Climbing November 2015

Climbing offers the entire climbing world: sport, trad, bouldering, walls, ice, alpine and mountains. In each issue we offer the richest stories on the vertical world you'll ever read, with award-winning photography. Climbing has earned its moniker as the journal of record for climbers worldwide.

United States
Pocket Outdoor Media, LLC
US$ 5,99

nesta edição

2 minutos
priceless lessons

The idea of mentorship (or lack thereof) is something we talk about a lot in these days of the gym-climbing boom. The gist being that in the good old days, you’d have an experienced rock climber take you under his or her wing to show you the ropes, while today you learn to crush in the gym then venture out to the crag physically strong, but not necessarily wise to the ways of rope systems or outdoor etiquette. I don’t believe mentorship is dead, though; I think it’s simply overwhelmed by the number of new climbers we have. Plus, the ideal may be a bit romanticized—there aren’t hordes of master craftsmen offering apprenticeships these days either. No matter, though. We have lots of little opportunities throughout our individual progressions as climbers…

1 minutos

[Jeff Achey] Our senior contributing editor got a cherry assignment this issue: Go to Bermuda and see what’s up with the deep water soloing scene we’ve heard so much about. Rough gig for a landlocked Colorado boy. All he packed were board shorts, shoes, and chalkbags. Read his report on the island country’s burgeoning climbing scene on page 64. [Craig DeMartino] Craig has been climbing and traveling the world for the past 24 years. With speed ascents in Yosemite, first free ascents in Colorado, and a long competition history, he still loves to climb with his wife and kids the most. On page 54, he tells us about Croatia’s killer limestone—and how climbing with his family there made them so much closer. [Dierdre Wolownick] Dierdre, otherwise known as Alex Honnold’s mom, has been climbing since…

2 minutos
the next 100 years of the national parks

Happy birthday, ranger hats! And sincere thanks to those who wear them for protecting the places we love to climb. Seriously, we know the summit of the Grand Teton is a pretty inhospitable place and that J-Tree in summer makes eggs fry just thinking about it, but that doesn’t mean they’d still be here for our seasonally appropriate enjoyment without your efforts. In fact, here’s a story from the park service’s first hundred years that speaks for itself. During WWII, there was intense patriotic pressure on the NPS to extract raw materials from the park system. That’s where our country’s mind was at: How can we use every last thing at our disposal to bolster the war effort? We mined salt from Death Valley and tungsten from Yosemite. Most controversially, however,…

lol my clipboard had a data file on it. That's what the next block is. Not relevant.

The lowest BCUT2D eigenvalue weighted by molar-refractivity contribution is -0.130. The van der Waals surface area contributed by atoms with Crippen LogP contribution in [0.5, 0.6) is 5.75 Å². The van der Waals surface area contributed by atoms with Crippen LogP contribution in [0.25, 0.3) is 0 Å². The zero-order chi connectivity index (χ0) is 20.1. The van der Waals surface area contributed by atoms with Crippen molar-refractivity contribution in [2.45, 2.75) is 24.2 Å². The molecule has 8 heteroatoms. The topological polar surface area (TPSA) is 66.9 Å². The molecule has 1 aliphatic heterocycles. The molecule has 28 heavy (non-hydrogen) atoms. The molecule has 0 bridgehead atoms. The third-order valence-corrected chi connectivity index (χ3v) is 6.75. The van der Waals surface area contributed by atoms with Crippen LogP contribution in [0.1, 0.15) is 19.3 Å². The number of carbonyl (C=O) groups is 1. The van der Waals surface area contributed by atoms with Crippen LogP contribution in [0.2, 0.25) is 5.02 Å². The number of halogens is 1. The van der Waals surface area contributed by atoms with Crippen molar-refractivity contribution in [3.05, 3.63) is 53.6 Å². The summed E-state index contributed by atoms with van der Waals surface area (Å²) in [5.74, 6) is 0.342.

1 minutos
unsolicited beta

LETTER OF THE MONTH I was in Zion National Park with my daughter in March 2015 and was one of the many spectators watching Rob Pizem on the 5.13+ Purdy Power. Anyway, I took some pictures that day with Piz and the photographer. It must be hard climbing when the crowd is screaming, “You’re going to die!” I had no idea who was climbing that day until I picked up the August 2015 issue of Climbing! I love this magazine. It has been very informative and useful now that my 14-year-old daughter has been hitting the rock and gym daily. Hard to keep up with that girl these days! —Jon Cummins, Bozeman, Montana Senior Editor Julie Ellison responds: That’s actually me in the photos shooting Piz. You caught me in the act—very cool to…

2 minutos

The Lover’s Leap campground in Tahoe, California, is so climber-friendly that not only does it have boulder problems in some of the campsites, they also provide a place to store your pro! —CAKE SHORTS Seth and I spent two weeks living out of my Honda CRV while climbing around California. Here we are nestled in the car, looking over the guidebook and trying to stay warm. @CHELSEATATUM After a day of climbing in the Lost Horse area of Joshua Tree, Scott takes a moment to enjoy the setting sun and a sip of whiskey. @MAXWELLFRANK (MAXWELLFRANK.COM) The Armstrong Bouldering Crew from Seoul, South Korea, on a trip to Osaka, Japan. @HEKOMBIE My wife and I met when I started climbing eight years ago. Here, we brought our family to Fontainebleau to present the climbing lifestyle to my son…

1 minutos
scary (and true) tales from a crag near you

My gym has some long, low ceiling routes. I’d say they’re only around 12 feet high. It doesn’t give the belayer much space to catch a fall. One day I saw a guy leading one of the ceilings. His girlfriend wanted to chat with him while he climbed, so she was walking along underneath him as she belayed. When I saw them, she was already standing 15 feet from the start, and had so much slack out the rope was laying on the ground. I stopped and explained why the situation was dangerous. I naively expected her to take in slack and get closer to the wall. Instead, she proudly answered that her boyfriend was a good climber and would not fall. LESSON: This pretend belay isn’t accomplishing anything. If you’re…